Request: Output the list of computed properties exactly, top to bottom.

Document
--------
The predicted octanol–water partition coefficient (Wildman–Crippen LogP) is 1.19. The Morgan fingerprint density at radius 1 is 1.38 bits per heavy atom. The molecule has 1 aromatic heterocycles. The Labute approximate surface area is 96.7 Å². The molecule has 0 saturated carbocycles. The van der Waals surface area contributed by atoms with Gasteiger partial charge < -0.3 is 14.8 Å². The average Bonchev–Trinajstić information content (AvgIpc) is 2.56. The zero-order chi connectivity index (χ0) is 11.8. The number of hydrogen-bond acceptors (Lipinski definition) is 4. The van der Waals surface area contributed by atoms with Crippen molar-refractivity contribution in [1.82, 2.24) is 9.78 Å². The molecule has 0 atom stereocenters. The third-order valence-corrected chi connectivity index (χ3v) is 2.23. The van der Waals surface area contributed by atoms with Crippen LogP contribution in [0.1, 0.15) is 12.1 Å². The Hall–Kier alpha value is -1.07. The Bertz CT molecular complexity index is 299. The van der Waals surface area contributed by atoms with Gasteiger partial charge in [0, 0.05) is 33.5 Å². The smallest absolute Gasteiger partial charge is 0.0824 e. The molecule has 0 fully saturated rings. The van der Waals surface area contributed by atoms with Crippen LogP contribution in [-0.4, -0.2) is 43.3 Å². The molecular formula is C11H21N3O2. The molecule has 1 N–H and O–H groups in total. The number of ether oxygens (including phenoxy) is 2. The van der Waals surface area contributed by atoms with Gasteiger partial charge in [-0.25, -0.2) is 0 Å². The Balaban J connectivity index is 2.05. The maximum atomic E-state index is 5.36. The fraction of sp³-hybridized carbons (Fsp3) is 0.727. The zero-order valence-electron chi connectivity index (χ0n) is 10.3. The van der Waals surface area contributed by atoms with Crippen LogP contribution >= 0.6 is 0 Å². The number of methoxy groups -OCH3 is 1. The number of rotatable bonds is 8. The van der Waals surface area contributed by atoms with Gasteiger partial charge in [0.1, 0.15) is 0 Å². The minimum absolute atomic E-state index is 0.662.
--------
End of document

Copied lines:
The predicted octanol–water partition coefficient (Wildman–Crippen LogP) is 1.19. The Morgan fingerprint density at radius 1 is 1.38 bits per heavy atom. The molecule has 1 aromatic heterocycles. The Labute approximate surface area is 96.7 Å². The molecule has 0 saturated carbocycles. The van der Waals surface area contributed by atoms with Gasteiger partial charge < -0.3 is 14.8 Å². The average Bonchev–Trinajstić information content (AvgIpc) is 2.56. The zero-order chi connectivity index (χ0) is 11.8. The number of hydrogen-bond acceptors (Lipinski definition) is 4. The van der Waals surface area contributed by atoms with Crippen molar-refractivity contribution in [1.82, 2.24) is 9.78 Å². The molecule has 0 atom stereocenters. The third-order valence-corrected chi connectivity index (χ3v) is 2.23. The van der Waals surface area contributed by atoms with Crippen LogP contribution in [0.1, 0.15) is 12.1 Å². The Hall–Kier alpha value is -1.07. The Bertz CT molecular complexity index is 299. The van der Waals surface area contributed by atoms with Gasteiger partial charge in [0, 0.05) is 33.5 Å². The smallest absolute Gasteiger partial charge is 0.0824 e. The molecule has 0 fully saturated rings. The van der Waals surface area contributed by atoms with Crippen LogP contribution in [-0.4, -0.2) is 43.3 Å². The molecular formula is C11H21N3O2. The molecule has 1 N–H and O–H groups in total. The number of ether oxygens (including phenoxy) is 2. The van der Waals surface area contributed by atoms with Gasteiger partial charge in [-0.25, -0.2) is 0 Å². The Balaban J connectivity index is 2.05. The maximum atomic E-state index is 5.36. The fraction of sp³-hybridized carbons (Fsp3) is 0.727. The zero-order valence-electron chi connectivity index (χ0n) is 10.3. The van der Waals surface area contributed by atoms with Crippen LogP contribution >= 0.6 is 0 Å². The number of methoxy groups -OCH3 is 1. The number of rotatable bonds is 8. The van der Waals surface area contributed by atoms with Gasteiger partial charge in [0.1, 0.15) is 0 Å². The minimum absolute atomic E-state index is 0.662.